Having confidence when standing over your put is more important than actual mechanics, according to Adam Haddad of Storey Creek Golf Course, but if it’s mechanics you’re having problems with, go talk to a pro and get sorted out. Photo by Esteban Maringolo/Common License

Confidence, not mechanics, most people’s putting problem

Storey Creek’s Adam Haddad says they key to making puts is seeing them go in before you hit them

Putting is an area of the game in which many players of all skills levels can struggle with. Even the best players in the world can get the yips and melt down under the pressure of that all important four foot putt.

Adam Haddad, CPGA Assistant and teaching professional at Storey Creek Golf Course says that from his experience playing competitive golf provincially and even nationally, and from teaching golfers of all skill levels, is that there is something different about the ones that he would consider a very good putter.

What is that?

“It’s really something quite simple that can really have nothing to do with technique,” Haddad says. “It’s confidence. The golfers that make more putts are confident when they set up to ball and know they won’t miss.”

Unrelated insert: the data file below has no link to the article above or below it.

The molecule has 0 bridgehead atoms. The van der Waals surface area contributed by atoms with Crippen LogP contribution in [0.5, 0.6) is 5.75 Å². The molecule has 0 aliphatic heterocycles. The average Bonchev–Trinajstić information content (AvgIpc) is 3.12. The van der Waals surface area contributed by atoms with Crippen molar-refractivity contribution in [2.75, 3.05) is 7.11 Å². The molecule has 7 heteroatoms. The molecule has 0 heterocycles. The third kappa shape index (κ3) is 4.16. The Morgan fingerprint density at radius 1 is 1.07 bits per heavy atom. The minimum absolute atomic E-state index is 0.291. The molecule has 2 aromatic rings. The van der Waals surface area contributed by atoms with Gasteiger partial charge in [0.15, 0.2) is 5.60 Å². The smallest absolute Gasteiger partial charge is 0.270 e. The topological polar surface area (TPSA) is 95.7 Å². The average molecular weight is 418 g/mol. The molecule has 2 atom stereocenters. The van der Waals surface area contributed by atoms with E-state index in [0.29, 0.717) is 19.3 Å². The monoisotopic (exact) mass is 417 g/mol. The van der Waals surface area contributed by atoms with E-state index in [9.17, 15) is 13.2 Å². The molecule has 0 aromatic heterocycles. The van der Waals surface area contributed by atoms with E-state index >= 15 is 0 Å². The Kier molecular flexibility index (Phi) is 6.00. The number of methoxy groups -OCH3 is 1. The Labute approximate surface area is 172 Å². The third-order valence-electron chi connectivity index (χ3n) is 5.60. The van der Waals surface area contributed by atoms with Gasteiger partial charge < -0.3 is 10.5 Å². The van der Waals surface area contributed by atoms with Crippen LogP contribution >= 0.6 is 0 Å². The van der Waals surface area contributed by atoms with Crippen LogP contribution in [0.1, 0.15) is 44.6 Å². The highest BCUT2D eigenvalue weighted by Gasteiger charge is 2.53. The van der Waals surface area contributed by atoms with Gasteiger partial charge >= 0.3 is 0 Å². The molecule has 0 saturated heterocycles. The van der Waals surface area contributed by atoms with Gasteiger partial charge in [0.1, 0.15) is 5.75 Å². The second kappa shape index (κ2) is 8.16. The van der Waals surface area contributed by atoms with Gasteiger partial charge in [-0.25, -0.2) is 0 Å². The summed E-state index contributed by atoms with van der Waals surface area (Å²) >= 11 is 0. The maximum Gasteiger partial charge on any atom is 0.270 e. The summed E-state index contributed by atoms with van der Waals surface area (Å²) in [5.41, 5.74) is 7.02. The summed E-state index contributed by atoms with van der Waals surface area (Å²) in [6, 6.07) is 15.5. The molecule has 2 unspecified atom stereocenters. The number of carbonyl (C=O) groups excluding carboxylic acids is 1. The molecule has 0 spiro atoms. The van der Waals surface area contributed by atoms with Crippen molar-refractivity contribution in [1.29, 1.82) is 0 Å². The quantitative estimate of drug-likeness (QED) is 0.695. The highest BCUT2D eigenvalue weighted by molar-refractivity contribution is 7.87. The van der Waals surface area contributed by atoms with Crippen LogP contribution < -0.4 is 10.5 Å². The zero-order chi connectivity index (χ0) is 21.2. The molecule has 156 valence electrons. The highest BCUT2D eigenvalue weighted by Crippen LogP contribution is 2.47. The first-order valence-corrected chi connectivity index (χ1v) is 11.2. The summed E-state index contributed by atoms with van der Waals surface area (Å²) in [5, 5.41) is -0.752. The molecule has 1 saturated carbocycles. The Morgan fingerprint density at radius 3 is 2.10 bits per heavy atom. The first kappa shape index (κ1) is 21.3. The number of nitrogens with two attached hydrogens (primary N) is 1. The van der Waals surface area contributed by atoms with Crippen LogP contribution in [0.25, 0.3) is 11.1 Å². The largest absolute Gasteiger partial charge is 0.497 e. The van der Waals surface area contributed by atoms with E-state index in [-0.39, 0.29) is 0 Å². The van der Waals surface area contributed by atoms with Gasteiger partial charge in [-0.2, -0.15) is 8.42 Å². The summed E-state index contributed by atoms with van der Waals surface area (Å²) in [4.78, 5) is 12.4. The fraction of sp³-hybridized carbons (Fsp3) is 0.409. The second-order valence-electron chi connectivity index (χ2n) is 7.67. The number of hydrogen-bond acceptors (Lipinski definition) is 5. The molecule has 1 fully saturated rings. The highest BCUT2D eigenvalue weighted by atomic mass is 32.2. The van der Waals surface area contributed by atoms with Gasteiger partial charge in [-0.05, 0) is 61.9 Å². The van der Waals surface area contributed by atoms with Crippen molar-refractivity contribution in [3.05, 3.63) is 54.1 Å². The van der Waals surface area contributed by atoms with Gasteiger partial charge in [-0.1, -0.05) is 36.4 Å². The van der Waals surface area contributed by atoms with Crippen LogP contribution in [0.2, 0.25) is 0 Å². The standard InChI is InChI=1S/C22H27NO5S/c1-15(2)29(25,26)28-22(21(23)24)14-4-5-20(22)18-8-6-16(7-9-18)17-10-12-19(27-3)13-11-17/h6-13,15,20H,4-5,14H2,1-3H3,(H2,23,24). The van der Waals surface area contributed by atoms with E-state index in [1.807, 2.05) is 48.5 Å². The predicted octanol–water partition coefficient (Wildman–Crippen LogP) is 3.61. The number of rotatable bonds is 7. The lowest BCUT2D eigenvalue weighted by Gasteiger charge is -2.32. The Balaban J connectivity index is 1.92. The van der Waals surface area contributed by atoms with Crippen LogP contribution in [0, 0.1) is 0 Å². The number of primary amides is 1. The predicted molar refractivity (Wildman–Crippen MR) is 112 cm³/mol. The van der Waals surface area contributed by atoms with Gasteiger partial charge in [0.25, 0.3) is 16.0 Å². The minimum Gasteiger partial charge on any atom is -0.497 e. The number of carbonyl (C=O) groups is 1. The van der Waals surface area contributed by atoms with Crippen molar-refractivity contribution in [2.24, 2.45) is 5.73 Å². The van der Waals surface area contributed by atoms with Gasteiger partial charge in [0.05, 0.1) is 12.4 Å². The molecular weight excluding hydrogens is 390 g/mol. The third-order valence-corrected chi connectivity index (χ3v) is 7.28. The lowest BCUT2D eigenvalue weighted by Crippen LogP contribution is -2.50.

I know that’s why I struggle on the greens. I stand over a put and just simply don’t see it going in. Sometimes, even on the short ones, I just can’t convince myself it’s going to end up in the bottom of the hole and hope for a result that’s close enough for my playing partners to “gimme” the next one.

“Good putters have a short memory, and never blame themselves for missing,” Haddad says. “As soon as you have that fear of missing, you have gotten in your own head and your chances for success have dropped substantially.”

If you make one thousand four foot putts in a row, Haddad asks, then miss the very next one, are you thinking about the 1,000 you made or the one you just missed?

“Golf is a funny game. It’s one that involves controlling your mind, as it can be difference between you having the best round of your life, or the worst one ever,” Haddad says.

“My advice to you when your putting is to keep it simple, trust your technique, and have a short memory. There is no one perfect technique to putting. There have been many great putters over the years that have had techniques that no coach would ever teach.

“If you get to a point where you are really struggling with your putting, don’t be scared to contact a CPGA professional for help. No matter who you end up seeing , we are here to help you improve and increase your enjoyment of the game of golf.”

After all, Haddad says, “practicing something you are lost in with no direction doesn’t make things any better.”